When we talk about sustainable capitalism today, the conversations frequently focus on the physical environment. While that is a critical element of sustainability, it is not the total picture. Sustainability needs to integrate the four legs of the stool: human, social, ecologic, and economic environments. They all go hand in hand to create the desired result long term.
The current business environment addresses this topic by focusing on ESG and DE&I. The challenge for all companies and individuals is recognizing the difference between initiatives and making real progress. The adage in the business world is that you get what you measure.
In Sustainable Capitalism, do we understand what we want and need and how to measure it effectively? The critical question is: do the metrics correlate with real progress?
Capitalism is a fantastic economic framework. It has created incredible prosperity across all aspects of our society, unleashing innovation at an unprecedented rate. That is its appeal and opportunity to just about anyone. But, in addition to its upsides and assets, it also has its downside and potential liabilities.
There are many challenges that capitalists face; among them being:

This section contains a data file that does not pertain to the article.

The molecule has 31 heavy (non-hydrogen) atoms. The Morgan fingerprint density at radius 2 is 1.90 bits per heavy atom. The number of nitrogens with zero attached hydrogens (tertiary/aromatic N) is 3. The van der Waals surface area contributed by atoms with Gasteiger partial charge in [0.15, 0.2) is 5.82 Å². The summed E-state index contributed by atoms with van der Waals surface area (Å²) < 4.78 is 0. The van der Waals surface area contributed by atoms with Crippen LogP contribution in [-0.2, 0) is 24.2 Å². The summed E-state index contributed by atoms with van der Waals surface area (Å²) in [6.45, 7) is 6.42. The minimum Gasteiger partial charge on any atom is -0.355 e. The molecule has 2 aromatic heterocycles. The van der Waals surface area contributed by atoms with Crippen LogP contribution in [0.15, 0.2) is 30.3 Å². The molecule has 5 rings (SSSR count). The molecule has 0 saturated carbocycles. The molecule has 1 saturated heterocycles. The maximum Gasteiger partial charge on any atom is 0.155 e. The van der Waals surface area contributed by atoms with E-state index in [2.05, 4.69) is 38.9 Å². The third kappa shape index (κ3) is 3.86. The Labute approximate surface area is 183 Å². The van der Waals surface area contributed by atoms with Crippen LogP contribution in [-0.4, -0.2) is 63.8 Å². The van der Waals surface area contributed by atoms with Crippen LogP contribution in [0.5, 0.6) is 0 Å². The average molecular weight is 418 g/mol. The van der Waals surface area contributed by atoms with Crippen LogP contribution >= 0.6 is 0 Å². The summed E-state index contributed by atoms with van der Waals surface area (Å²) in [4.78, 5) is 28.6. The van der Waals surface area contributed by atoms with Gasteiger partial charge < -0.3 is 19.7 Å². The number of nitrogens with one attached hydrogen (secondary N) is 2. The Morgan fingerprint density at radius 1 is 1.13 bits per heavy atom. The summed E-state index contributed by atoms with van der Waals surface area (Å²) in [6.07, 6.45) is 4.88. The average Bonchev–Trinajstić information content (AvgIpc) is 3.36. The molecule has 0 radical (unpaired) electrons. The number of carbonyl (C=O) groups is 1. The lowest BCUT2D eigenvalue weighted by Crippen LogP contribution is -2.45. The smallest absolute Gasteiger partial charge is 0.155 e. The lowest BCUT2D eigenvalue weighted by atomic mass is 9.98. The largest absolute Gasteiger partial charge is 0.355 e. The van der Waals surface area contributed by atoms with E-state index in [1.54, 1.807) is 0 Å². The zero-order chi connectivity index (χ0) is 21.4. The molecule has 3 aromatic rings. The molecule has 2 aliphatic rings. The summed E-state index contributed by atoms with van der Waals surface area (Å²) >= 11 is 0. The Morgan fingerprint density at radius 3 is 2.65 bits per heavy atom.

- Danger to focus only on the economic leg driven by short-term only thinking
- Potential to create monopolies
- Possibility to cause environmental issues either at home or abroad
- Likely to increase the wealth gap, thereby creating social tension and exploitation and leaving a significant percentage of the population behind economically, socially, and culturally
Creating a sustainably capitalistic society requires both individuals and companies to understand and implement practices that may negatively impact the short term. Unfortunately, the short-term impact may be the single most uncomfortable reality. However, other sustainability practices may enhance short-term results. As a result, there is a balance that needs consideration.
A few questions to consider:
- Are the four legs of the stool understood as they apply in your company?
- Are the boundaries around the sustainability of all four legs understood?
- How do you determine the effective balance across short/mid/long-term returns and economics? How do you address that publicly and politically?
- Are decisions made with intentionality? What are the consequences of these decisions?
- Can you live with the consequences of those decisions? Short/Mid/Long term?
- Are there metrics to indicate crossing the line that will disadvantage sustainability?
I offer that sustainability is simply a high-stakes risk assessment and management of the business. Both short-term only and long-term only thinking have a high probability of being unsustainable.
As neither extreme works well, sustainability requires a balance among Short/Mid/Long term practices and across many risk categories: financial, reputation, technical, strategic, social, supply chain, political, and perception.
If any of these is disproportionately driving the outcome, is that where you need to be?